“What is really positive about this proposal is that it will move New Zealand away from the negative and short-sighted ‘effects-based’ planning approach which has dominated the last 30 years and which has seen severe deterioration in housing affordability, infrastructure and environmental performance.

“We’ll again focus on outcomes and the value created from planning and investment, not just the costs.”

New Zealand Planning Institute (NZPI) chair Karyn Sinclair says reform of the RMA was long overdue and praises the Review Panel’s extensive engagement and comprehensive review.

“NZPI strongly supports streamlining and reduced costs for small to medium sized projects. Combined with improvements in spatial planning and better integration of infrastructure provision to align with urban growth this will lead to faster, cheaper outcomes for small projects, and more effective management of big projects. This will be a refreshing change from current RMA practice – which seems to be slow and expensive for small things and not that effective at resolving big issues either.”

“The RMA has held back the development of our cities for far too long,” says Property Council New Zealand chief executive Leonie Freeman.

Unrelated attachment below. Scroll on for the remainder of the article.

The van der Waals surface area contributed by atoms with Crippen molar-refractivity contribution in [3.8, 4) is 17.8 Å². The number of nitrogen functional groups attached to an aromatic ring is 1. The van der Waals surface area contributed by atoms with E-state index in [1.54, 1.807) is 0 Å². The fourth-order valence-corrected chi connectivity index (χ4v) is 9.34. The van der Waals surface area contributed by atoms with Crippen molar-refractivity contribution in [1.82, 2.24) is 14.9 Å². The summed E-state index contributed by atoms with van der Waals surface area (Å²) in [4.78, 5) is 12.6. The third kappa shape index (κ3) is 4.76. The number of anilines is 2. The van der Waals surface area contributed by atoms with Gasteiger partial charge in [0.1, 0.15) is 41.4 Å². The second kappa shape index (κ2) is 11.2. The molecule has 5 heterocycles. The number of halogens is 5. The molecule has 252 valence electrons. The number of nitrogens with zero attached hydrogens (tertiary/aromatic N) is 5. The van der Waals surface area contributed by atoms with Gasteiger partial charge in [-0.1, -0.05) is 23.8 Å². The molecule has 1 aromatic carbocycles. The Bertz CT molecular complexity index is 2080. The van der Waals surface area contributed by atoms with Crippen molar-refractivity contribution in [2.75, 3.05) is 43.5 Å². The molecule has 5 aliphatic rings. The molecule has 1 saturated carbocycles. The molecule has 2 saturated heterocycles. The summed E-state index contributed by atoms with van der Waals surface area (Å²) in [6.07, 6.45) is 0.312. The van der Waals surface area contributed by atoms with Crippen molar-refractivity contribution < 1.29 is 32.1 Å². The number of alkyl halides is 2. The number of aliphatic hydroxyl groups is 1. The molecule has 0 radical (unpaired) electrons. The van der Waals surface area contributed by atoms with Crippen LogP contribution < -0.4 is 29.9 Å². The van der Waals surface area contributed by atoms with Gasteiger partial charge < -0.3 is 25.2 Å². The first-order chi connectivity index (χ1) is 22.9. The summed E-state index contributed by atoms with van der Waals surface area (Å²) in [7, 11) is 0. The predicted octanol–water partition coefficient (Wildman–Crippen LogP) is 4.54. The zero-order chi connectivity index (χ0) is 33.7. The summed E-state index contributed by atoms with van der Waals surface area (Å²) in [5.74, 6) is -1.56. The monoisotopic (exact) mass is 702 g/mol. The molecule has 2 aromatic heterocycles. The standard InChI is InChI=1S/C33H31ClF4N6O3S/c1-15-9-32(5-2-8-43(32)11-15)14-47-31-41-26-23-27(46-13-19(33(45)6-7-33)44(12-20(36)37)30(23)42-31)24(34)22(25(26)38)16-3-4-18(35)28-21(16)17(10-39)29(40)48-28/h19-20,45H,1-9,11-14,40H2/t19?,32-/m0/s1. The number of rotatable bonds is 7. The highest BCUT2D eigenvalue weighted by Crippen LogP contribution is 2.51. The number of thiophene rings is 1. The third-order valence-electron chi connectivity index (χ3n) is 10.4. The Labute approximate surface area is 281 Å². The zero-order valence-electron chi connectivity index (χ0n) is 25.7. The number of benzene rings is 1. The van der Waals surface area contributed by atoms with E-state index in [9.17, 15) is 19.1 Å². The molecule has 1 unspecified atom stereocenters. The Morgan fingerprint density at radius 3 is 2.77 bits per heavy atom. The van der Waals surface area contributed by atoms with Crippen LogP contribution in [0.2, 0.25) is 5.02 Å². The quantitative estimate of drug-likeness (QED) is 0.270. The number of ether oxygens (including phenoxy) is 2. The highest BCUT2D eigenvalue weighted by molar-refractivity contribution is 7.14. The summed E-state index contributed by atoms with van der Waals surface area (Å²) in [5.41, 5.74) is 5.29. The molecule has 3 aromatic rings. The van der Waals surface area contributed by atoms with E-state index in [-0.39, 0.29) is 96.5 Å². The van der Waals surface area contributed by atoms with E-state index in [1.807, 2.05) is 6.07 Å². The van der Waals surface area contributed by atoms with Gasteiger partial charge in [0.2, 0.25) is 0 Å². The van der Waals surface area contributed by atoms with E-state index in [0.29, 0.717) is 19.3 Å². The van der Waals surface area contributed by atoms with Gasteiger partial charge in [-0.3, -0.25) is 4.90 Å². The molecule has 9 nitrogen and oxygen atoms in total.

“New Zealand is simply not building enough, quickly enough, and with the quality and innovation needed to service its growing and changing population.

“We support the recommendations by the Panel to create a new separate piece of legislation called the Strategic Planning Act. However, the devil will be in the detail as to how Spatial Plans will be integrated and implemented across the country.”

Massey University Associate Professor Caroline Miller says there is a clear intention to settle development standards and potential disputes through the plan hearing process, reducing the number of consents and the potential costs and delays of that system.

“Consents would require a robust environmental impact assessment but what are called localized disputes would be settled by alternative dispute resolution processes.

She adds that a new National Māori Advisory Board will be created presumably to ensure the Te Mana o te Taiao pillar of the new legislation is achieved.

“Central government will have a much more central and directive role in planning through the use of a revamped national policy statements and national environmental standards system, and through the use of targets including the establishment of environmental limits or standards. Clearly, that aim is to create a more nationally uniform planning system which may not sit well with local communities used to planning their own direction.

“Such wholesale change will, on the experience of the introduction of the RMA, come at significant cost particularly in less well-resourced regions. It will also, in the transition years, create significant uncertainty, along with no doubt suggestions that territorial and regional government need to be reformed to reflect the new integrated and collaborative planning system,” Miller says.

A copy of the Resource Management Review Panel’s report can be found here.